William Holden also makes this movie work. As co-star Nancy Olson stated at the TCM Film Festival in 2010, Holden made the movie during a personal dry spell, drinking heavily himself and facing the taste of desperation that breathed down Joe Gillis’s neck. Years later he stated that this was his favorite role. After Sunset Blvd., just like the principal star, Holden himself made a comeback. The film was ranked the16th greatest of all-time by the American Film Institute, and the Library of Congress placed it in the National Film Registry as one of the 25 landmark films of all-time.

Edith Head designed the costumes for Sunset Blvd. When she had first started as a sketch artist at Paramount in 1923, Gloria Swanson was studio royalty. When Swanson returned from France after marrying the Marquis de la Falaise de la Coudraye, Edith Head was just one of the Paramount employees told to throw flowers as the couple drove onto the studio lot. Although Edith had now come a long way, she was still in awe of Gloria Swanson. This was especially the case as Swanson had always been a clothes-horse and very particular about her dress, and owning her own garment company. On her return from France in 1925, Swanson had also brought back fashion and costume designer Rene Hubert.

The look of Norma Desmond, and the role of the costumes in her characterization, was of someone that had only a hint of the old styles of Hollywood. She was certainly no Miss Haversham. She dressed smartly every day and wore clothes appropriate to the occasion and the time of day, even if she stayed mostly at home. When Joe Gillis first visits, she is wearing a hostess dress, a popular early 1950’s  combination skirt and pants outfit.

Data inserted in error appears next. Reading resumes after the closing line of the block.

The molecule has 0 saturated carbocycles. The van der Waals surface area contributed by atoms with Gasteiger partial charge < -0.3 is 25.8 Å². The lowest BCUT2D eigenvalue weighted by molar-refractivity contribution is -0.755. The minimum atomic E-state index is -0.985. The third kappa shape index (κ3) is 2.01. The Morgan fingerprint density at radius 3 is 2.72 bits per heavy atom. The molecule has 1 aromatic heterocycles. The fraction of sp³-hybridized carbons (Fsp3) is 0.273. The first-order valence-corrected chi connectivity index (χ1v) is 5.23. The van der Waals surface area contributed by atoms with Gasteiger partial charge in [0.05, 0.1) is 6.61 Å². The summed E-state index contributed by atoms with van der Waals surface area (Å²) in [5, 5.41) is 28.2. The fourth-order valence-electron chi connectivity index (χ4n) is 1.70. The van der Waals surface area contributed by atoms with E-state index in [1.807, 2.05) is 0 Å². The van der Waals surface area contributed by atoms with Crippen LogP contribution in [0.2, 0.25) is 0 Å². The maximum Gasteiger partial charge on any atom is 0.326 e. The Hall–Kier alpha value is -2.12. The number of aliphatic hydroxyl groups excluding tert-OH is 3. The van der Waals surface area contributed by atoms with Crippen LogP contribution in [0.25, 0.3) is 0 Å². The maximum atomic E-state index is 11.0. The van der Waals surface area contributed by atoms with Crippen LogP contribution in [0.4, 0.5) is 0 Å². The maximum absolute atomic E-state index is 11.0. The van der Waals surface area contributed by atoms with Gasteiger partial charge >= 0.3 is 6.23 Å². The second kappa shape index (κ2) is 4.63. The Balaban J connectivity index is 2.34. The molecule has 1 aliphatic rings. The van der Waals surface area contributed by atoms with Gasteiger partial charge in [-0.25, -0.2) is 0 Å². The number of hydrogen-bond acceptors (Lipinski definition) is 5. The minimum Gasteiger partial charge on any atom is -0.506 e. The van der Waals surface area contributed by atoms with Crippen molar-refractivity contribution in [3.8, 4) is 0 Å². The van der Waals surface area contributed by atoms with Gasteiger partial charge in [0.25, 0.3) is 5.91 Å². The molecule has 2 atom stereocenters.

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Above is Miss Head’s costume sketch for Swanson’s opening scene as Norma Desmond. When you look closely you’ll notice in the movie, as in this design sketch, that the outfit has the pants worn under a hostess dress. The liner fabric was changed twice in the design phase,  from the plaid fabric to a floral print and finally to the leopard print in the final production.

Edith designed a stylish ensemble that Norma wears for her Queen Kelly screening with Joe, shown as the first photo in this post.  It is a brocaded top with a cut-away peplum, dropping lower at the back. it is worn over a simple black dress and top, accessorized with a beautiful over-sized necklace.

 

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Above  is Edith Head’s costume design sketch for Norma Desmond’s visit to the Paramount Studio and visit with Mr. De Mille. The final costume was modified. Gloria Swanson had always been fashion conscious. She suggested the feathered hat instead of the headpiece above as a way to emphasize her movie-role ties to an earlier Hollywood. Edith Head designed Swanson’s wardrobe for Norma Desmond as being someone still chic, but with a hint at her old glamour days. Below is the final costume used in the film’s Paramount studio visit.

 

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For her final scene, Edith Head designed  a simple costume for Norma’s Salome , a black gown with a sequined chiffon wrap, a hint of Gloria Swanson as the Salome of 1925 as seen below, back when they had faces.

 

 

Sunset Blvd Bohemia Gloria Swanson Salome